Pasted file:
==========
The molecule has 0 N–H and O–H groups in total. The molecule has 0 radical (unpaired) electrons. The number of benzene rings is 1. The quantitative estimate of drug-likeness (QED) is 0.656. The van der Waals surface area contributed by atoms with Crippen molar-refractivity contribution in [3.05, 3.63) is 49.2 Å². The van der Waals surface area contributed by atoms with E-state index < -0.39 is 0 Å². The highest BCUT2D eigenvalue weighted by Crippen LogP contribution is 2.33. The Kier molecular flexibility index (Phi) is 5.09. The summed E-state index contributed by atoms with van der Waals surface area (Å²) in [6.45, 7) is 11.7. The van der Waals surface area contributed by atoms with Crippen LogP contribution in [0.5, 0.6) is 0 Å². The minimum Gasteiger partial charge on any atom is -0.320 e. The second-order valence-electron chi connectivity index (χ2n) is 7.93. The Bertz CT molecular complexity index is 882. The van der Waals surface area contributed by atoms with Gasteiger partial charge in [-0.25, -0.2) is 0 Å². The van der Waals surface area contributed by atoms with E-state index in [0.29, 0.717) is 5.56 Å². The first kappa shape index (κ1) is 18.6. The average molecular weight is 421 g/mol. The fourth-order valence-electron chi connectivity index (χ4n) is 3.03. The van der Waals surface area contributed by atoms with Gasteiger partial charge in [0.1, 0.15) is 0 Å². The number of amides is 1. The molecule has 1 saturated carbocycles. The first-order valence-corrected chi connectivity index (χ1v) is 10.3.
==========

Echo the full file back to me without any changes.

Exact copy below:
The molecule has 0 N–H and O–H groups in total. The molecule has 0 radical (unpaired) electrons. The number of benzene rings is 1. The quantitative estimate of drug-likeness (QED) is 0.656. The van der Waals surface area contributed by atoms with Crippen molar-refractivity contribution in [3.05, 3.63) is 49.2 Å². The van der Waals surface area contributed by atoms with E-state index < -0.39 is 0 Å². The highest BCUT2D eigenvalue weighted by Crippen LogP contribution is 2.33. The Kier molecular flexibility index (Phi) is 5.09. The summed E-state index contributed by atoms with van der Waals surface area (Å²) in [6.45, 7) is 11.7. The van der Waals surface area contributed by atoms with Crippen LogP contribution in [0.5, 0.6) is 0 Å². The minimum Gasteiger partial charge on any atom is -0.320 e. The second-order valence-electron chi connectivity index (χ2n) is 7.93. The Bertz CT molecular complexity index is 882. The van der Waals surface area contributed by atoms with Gasteiger partial charge in [-0.25, -0.2) is 0 Å². The van der Waals surface area contributed by atoms with E-state index in [0.29, 0.717) is 5.56 Å². The first kappa shape index (κ1) is 18.6. The average molecular weight is 421 g/mol. The fourth-order valence-electron chi connectivity index (χ4n) is 3.03. The van der Waals surface area contributed by atoms with Gasteiger partial charge in [0.1, 0.15) is 0 Å². The number of amides is 1. The molecule has 1 saturated carbocycles. The first-order valence-corrected chi connectivity index (χ1v) is 10.3.